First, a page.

Owner-Driven vs. Annuitant Driven Annuity Contracts
There are two basic types of annuity contracts:
Annuities have become a popular choice for investors that want a safe accumulation vehicle to grow and protect their retirement nest egg and also for those retirees looking to add a guaranteed lifetime income stream to their portfolio.
Possible Parties in an Annuity Contract
There are always at least three parties involved in an annuity contract but there can be up to four when the owner and annuitant are not the same.
If an annuity is an owner-driven contract it terminates upon the death of the owner and the death benefit is paid directly to the designated beneficiary. If the annuitant predeceases the owner of an owner-driven contract the owner can decide to become the annuitant or chose to elect a new annuitant.
The original terms of the annuity contract remain the same!
Annuitant-Driven Annuity Contracts
An annuitant-driven contract terminates upon the death of the annuitant. The death benefit then passes down to the designated beneficiary.
Joint ownership should only be undertaken when absolutely necessary. Remember, the death of the owner rules require that a distribution of the contract occur upon the death of ANY joint owner.
This means at the death of the first joint owner, the contract, if not in payout status, must be fully payout within 5 years. Designating a spouse as the joint owner does NOT assure that continuation will be permitted unless care is taken to assure that both joint owners are also designated as joint beneficiaries.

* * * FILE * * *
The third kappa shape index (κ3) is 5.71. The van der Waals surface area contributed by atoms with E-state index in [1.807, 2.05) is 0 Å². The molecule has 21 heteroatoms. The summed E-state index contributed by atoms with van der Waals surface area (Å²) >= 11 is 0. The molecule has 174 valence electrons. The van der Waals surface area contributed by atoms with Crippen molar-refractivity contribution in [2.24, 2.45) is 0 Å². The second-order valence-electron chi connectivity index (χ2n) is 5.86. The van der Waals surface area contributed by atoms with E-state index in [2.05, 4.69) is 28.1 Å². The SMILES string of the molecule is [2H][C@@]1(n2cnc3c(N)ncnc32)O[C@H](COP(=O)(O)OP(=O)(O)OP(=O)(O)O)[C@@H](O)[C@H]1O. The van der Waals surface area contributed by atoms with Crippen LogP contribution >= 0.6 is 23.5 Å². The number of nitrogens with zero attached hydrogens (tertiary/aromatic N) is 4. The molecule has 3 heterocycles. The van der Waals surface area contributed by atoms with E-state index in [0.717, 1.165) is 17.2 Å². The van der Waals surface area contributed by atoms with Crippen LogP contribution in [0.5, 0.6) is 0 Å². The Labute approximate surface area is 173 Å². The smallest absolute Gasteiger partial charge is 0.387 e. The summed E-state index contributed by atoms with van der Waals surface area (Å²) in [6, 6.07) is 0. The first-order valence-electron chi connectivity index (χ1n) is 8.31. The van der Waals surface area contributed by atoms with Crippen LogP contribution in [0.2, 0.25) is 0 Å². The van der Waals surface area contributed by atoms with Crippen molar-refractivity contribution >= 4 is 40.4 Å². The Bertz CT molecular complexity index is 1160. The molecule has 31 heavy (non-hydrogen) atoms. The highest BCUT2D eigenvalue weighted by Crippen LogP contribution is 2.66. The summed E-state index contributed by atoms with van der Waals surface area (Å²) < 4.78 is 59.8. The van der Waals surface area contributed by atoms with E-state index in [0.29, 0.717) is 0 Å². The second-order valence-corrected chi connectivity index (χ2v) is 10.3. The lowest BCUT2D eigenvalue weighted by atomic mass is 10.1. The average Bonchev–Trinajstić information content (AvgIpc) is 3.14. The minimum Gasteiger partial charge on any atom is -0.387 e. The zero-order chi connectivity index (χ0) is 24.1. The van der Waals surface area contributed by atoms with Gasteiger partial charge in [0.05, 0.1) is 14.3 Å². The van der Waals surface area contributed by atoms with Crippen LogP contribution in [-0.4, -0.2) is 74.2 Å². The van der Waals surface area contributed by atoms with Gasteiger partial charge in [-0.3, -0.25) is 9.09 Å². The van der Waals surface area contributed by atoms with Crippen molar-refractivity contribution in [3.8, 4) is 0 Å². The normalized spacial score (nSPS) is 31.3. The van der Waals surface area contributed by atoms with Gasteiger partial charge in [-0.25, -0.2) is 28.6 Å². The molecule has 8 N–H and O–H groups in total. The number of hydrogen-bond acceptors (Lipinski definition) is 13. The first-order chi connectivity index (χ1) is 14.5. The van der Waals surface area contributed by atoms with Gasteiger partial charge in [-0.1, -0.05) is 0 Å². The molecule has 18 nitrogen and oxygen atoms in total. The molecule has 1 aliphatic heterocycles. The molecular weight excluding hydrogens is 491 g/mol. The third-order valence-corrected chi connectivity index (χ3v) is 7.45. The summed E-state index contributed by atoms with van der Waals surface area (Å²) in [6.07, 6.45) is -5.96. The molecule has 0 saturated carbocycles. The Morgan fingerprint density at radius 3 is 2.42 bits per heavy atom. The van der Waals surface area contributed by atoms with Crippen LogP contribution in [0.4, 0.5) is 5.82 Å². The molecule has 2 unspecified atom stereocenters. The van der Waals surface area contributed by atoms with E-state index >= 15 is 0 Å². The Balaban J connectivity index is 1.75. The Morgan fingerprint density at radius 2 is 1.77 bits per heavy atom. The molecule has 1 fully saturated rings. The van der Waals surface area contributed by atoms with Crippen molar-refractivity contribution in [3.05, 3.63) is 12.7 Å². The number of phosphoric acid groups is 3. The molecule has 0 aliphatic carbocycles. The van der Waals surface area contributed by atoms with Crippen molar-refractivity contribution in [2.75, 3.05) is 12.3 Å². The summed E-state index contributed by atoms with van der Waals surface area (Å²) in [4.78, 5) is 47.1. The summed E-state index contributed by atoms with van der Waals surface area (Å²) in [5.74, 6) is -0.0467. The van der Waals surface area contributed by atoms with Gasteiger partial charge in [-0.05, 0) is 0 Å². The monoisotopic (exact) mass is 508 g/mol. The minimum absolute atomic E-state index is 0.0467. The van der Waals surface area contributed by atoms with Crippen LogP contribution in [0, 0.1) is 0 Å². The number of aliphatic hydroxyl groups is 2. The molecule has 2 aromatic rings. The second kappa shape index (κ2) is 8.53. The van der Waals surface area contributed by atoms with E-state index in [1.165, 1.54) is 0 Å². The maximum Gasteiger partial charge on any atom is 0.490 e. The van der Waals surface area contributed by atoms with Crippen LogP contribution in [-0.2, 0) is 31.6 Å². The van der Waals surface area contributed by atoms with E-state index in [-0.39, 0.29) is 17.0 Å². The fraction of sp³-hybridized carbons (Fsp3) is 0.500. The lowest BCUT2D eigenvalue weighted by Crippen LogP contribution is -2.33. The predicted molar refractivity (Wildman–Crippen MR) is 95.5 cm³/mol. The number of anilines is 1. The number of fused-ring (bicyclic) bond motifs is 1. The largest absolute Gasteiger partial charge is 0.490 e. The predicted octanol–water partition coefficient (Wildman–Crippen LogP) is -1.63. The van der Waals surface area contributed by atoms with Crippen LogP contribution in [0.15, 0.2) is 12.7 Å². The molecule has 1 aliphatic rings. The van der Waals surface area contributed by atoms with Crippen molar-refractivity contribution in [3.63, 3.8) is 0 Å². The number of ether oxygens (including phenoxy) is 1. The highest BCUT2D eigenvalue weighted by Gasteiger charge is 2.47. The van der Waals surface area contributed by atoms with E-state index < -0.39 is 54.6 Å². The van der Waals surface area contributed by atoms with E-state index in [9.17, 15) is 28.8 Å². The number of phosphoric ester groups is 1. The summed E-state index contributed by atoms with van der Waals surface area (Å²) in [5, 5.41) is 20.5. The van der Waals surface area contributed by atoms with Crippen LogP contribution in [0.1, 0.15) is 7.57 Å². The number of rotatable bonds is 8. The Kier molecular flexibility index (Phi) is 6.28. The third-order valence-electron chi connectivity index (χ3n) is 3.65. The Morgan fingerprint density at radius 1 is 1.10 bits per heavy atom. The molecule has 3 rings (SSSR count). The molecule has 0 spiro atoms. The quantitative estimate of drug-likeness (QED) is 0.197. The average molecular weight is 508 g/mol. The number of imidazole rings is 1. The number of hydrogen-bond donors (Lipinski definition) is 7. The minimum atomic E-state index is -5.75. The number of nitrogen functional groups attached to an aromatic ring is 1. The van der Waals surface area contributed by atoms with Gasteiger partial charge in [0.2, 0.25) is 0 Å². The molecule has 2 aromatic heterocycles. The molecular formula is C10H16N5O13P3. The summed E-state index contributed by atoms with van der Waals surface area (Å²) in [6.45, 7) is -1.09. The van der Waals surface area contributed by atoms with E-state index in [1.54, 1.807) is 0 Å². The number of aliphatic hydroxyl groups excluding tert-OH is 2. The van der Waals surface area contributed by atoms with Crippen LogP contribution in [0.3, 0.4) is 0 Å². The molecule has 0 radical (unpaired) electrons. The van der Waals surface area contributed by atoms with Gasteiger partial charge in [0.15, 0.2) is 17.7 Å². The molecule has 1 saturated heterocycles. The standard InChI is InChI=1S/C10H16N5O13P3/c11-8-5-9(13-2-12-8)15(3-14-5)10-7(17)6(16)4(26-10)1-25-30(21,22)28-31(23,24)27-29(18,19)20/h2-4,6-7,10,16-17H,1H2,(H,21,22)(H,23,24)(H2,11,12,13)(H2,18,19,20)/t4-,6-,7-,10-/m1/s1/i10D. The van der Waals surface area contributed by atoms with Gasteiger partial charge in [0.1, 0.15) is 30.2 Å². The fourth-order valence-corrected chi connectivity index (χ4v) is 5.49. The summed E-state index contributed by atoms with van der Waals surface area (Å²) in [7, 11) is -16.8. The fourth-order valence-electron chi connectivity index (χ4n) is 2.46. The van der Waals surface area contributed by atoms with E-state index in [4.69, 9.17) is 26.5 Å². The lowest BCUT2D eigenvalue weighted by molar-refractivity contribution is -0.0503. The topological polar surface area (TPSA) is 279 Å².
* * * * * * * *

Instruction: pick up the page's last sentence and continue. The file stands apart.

It also is problematic if you have joint owners but designate only one as a beneficiary. If that person happens to die and no contingent or joint beneficiary is named, you could well have a situation in which proceeds will have to be paid to the deceased owner’s estate, or worse, interpleaded if the surviving joint owner asserts entitlement to the death benefit.
Joint ownership should only be undertaken when the parties fully understand the potential ramifications of such an ownership designation and the implications of joint ownership in either a common-law or community property context.¹
When the Annuitant and Owner are the Same Person
If you are buying an annuity as part of your own retirement plan you most likely will be the owner and the annuitant. In this scenario it is very simple – the death benefit will only be paid if you die during the term of the contract.
It is usually good practice for the owner to also be the annuitant but that isn’t always possible.
Annuities are sometimes purchased by a trust or a corporation. This is a situation when the owner and the annuitant must be different as an annuitant cannot be a non-natural entity.
What Happens to My Annuity if I Die?
Annuitant-driven contracts: the annuity will pay a death benefit when the annuitant dies.
Owner-driven contracts: pay a death benefit only when the owner of the contract dies. If the annuitant dies, the owner simply designates a new annuitant.
Note: The owner always controls the annuity regardless of either type and the annuitant has no ownership rights of the annuity contract.
It is critical the parties to your annuity contract be set up appropriately (owner, annuitant, beneficiary). It is also important to know if you want an annuity that is an owner-driven contact or annuitant-driven contract.